How do you cultivate this? Simple--keep training. Even wehn you don't want to. Hell, especially when you don't want to. I'm not talking about doing something stupid, like going into the gym with a raging fever or a bad case of the flu: I'm talking about showing up because it's time to train, even if you had a bad day at work and would rather just go home and eat bon bons. Get out there anyway. Cultivate a willingness to work through unpleasant circumstances.
Passage Three: "Any enclosed discipline sets its stamp, its pattern, upon its students."
A thing to note about any espionage and/or counter-espionage school is the similar basic reaction pattern of all its graduates. Any enclosed discipline sets its stamp, its pattern, upon its students. That pattern is susceptible to analysis and prediction.
Swap out the words "espionage and/or counter-espionage" for "martial art" and you've got a fundamental truth of human combat.
Particular martial arts styles, and even particular schools within those styles, tend to "stamp" certain reactions or patterns onto their students. This is most clearly expressed in combat sports, where you can see the pattern in the way fighters from a particular style or camp tend to express themselves. On a macro level, this leads to things like the differences between "Dutch style" and "Thai style" Muay Thai, or "Russian Judo" as differentiated from "Japanese Judo". On a micro level, it might mean knowing that fighters from a particular camp tend to be more aggressive, or to counter-punch. It might even mean knowing that they always follow a right cross with a leg kick, or that they stand in a way that exposes the right side of their body.
The more you understand your potential competitors, the more you can work to exploit those patterns or weakness.
Of course, this has it's flip side, which is that your school also has its own patterns, its predictable habits and rhythms. It can be difficult to become aware of these (especially if you don't compete, or produce competitors), but identifying and recognizing the ways in which you are becoming predictable (and how potential opponents might exploit that) can be valuable.
Passage Four: "They'd never known anything but victory which...could be a weakness in itself."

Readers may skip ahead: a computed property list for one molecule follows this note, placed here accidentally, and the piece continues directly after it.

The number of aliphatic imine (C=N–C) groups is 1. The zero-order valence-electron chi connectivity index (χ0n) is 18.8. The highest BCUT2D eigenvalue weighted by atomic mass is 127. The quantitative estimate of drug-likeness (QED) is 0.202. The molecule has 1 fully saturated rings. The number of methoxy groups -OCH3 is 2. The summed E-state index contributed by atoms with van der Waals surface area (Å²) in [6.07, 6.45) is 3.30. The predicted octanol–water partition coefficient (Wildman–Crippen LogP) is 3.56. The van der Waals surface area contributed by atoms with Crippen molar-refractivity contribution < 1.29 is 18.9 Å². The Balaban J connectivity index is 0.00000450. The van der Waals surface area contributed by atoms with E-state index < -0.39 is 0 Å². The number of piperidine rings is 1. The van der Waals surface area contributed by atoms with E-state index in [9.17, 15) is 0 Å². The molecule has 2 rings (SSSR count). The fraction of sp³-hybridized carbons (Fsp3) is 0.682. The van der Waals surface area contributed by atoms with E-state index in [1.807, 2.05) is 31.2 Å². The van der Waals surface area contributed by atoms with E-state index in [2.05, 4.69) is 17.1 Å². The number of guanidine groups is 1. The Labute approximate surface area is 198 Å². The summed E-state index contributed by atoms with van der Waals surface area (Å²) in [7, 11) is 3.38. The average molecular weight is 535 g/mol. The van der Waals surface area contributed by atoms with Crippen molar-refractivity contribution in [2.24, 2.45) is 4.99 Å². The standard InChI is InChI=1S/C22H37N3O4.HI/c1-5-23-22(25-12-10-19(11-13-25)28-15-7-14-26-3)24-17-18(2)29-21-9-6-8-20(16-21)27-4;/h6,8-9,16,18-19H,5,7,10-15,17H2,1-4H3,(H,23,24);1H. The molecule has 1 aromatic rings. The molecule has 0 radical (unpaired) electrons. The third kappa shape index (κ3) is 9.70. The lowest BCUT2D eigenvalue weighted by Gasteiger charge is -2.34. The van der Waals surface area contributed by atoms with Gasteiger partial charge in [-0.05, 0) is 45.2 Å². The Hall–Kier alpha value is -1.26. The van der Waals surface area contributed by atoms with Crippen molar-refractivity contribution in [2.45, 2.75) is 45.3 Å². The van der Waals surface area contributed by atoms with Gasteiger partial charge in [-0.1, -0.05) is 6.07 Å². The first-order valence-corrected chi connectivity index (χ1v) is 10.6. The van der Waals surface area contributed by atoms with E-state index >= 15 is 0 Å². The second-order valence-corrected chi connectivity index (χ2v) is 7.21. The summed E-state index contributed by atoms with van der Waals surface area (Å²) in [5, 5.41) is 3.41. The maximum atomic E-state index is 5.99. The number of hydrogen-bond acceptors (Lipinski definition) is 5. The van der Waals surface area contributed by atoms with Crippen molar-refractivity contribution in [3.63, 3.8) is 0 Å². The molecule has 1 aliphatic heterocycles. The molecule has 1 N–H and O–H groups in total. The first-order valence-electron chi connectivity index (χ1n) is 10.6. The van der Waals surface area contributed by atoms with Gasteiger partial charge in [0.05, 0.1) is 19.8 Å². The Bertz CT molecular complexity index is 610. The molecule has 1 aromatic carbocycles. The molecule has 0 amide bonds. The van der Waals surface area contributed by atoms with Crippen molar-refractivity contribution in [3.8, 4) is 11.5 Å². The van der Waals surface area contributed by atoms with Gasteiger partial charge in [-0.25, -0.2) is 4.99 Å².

He seemed too submissive to Paul, but then the Sardaukar had never been prepared for such happenings as this day. They'd never known anything but victory which, Paul realized, could be a weakness in itself. He put that thought aside for later consideration in his own training program.
This came up with a group of students last night, and I think it might be one of the most important things to take from Dune.
Years ago, Kru Mark Dellagrotte taught a footsweep that I instantly fell in love with. It was an awesomely slick, subtle little counter to an aggressive puncher. So, I did what any hyper-obsessed twenty-something would do when presented with a new toy--I tried to use it like crazy.
The problem, of course, was that I frequently used it incorrectly. The timing wasn't right. Or the range wasn't right. It took a month or two worth of bruising my foot and shin before I started to find the correct timing, and to understand when it was appropriate to use that sweep, and when it wasn't. It took the failures for me to learn how to succeed.
That's a small example: there are larger ones. The fighter who comes back stronger after a loss is almost a cliche. Years ago, Matt Serra shocked with world by knocking out George St. Pierre, but that loss forced St. Pierre to come back a better, stronger fighter.
If you never fail in training, if you never have to deal with that moment where things aren't going as planned, you're missing out on a huge part of training. You're certainly hindering your ability to use your art in any kind of dynamic environment, where things are rarely go as planned, and are never perfect.
A little failure can be a good thing.
Dune isn't a book that often makes it way onto "must read" lists of books for martial artists, but it probably should. If you haven't read it, do so. If you have, consider revisiting it. There's a lot to take away from it.
Boris over at Squat RX had a great series on lessons from Dune for Strength Training, which partly inspired my recent re-read.